Before I start I will say I am an avid rider and have been for years so it’s possible this collection of thoughts are biased. I’ll answer the question up front. Is riding a motorcycle dangerous? The answer is yes, but, if you ride you already knew that.
To prepare for this little narrative I did a considerable amount of research to determine the number and type of accidents and the cumulative nature of sustained injuries. Oddly enough each report I read contradicted the one before so, lucky for you, this chronicle will contain very few statistical facts, but will contain real data based on my years of riding experience.
There are a number of variables that make riding dangerous. The environment, road conditions, wildlife, other occupants on the highways, rider attitude and the attitude and driving habits of cagers to name a few. An occurrence that will not blip on the radar screen of a cager will get the full attention of a rider. For the benefit of all, a “cager” is any person in a car or truck; pretty much anything that is not a motorcycle—the car is your cage.
From a rider’s perspective the biggest danger is the distracted cager. You can dispute that if you like but the fact remains, from our perspective cagers are the most looming hazard to our riding experience. If a rider wizzes by you on the street it is not because they want to go faster or show off, well, maybe for some, but for most of us it is because we want to get out of your blind spot; what we refer to as “the kill zone.” We want to be as far away from you as possible because we know, right after you hit us, the first words out of your mouth will be, “But officer, I didn’t see’em!”
Most cagers, who is not a rider, will look around as they drive and acknowledge other cagers. Their brain is not geared to register a motorcycle; even if they look straight at it. I’ve seen it time and time again. I’ve had cagers look right at me, or at least in my direction, and pull right out in front of me. They looked, but they did not see. I cannot count the number of times a cager has pulled into my lane when I am right beside their window and surely within their peripheral vision. They looked but they did not see. I cannot count the number of times a cager in opposing traffic has turned left in front me. They looked but they did not see. You will drive and not notice other cagers talking/texting on the phone. When I ride I know who is talking on the phone and they get my attention real fast because I know they have no concept of the danger they are inflicting on those around them. It’s not your fault, you’re cagers and you can’t help it. Well, actually you can. You all know someone who rides whether it be a family member, friend or co-worker. From this fact alone you should be able to surmise that, while in your cage, your family member, friend or co-worker is out there riding the same streets so take an extra second to really look, focus not only on other cagers but on motorcycles too.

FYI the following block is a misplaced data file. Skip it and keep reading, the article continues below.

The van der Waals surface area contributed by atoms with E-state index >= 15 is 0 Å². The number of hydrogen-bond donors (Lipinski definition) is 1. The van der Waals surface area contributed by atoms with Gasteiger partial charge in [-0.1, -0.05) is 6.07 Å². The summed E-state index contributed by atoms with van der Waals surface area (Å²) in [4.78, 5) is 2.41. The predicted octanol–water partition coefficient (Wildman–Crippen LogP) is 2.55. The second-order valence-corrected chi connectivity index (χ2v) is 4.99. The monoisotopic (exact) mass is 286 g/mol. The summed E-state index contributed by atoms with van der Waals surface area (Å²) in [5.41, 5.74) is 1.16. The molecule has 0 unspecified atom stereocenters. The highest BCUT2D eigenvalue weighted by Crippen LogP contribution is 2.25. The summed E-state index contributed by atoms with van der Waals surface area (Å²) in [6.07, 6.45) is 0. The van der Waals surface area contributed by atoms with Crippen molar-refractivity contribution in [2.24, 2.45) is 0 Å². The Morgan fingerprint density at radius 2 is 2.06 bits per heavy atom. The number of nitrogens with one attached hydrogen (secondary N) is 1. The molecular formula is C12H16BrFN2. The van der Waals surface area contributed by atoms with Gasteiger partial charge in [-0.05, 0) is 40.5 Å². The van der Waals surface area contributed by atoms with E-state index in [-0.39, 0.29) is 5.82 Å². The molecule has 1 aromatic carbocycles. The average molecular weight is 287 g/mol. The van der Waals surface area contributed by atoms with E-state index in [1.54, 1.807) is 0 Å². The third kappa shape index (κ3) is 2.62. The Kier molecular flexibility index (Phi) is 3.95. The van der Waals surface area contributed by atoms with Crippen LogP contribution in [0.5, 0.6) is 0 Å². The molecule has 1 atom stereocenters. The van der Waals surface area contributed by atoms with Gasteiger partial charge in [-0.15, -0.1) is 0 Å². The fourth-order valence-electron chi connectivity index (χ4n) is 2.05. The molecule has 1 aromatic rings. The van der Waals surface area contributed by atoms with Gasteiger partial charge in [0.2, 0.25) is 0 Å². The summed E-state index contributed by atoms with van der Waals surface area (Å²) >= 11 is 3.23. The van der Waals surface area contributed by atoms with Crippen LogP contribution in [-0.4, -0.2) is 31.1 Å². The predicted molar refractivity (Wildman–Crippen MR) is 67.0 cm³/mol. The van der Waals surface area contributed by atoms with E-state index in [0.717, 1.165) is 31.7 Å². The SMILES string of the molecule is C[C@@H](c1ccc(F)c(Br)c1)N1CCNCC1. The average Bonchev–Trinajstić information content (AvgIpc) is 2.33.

Yes, there are reckless riders out there, but there are reckless cagers too. The bad attitude that plagues some riders is the same attitude held by some cagers. We are often our worst enemy. But, it does not have to be that way. Here’s a little game that will help us all.
While driving, count the number of motorcycles you see and give yourself points for each one. For every ten points you get, treat yourself to something you would otherwise deny yourself—like one of your favorite cookies. When you reach 100 points then buy yourself that new thing you have been eyeing for weeks—or eat a whole box of cookies. Do this for a week or two and your brain will be attune to motorcycles and you will never find yourself in a position to say, “But Officer, I didn’t see’em!” The one you “don’t see” just before you hit them may be a family member, a friend or a co-worker. The alternative is not something you will want to live with.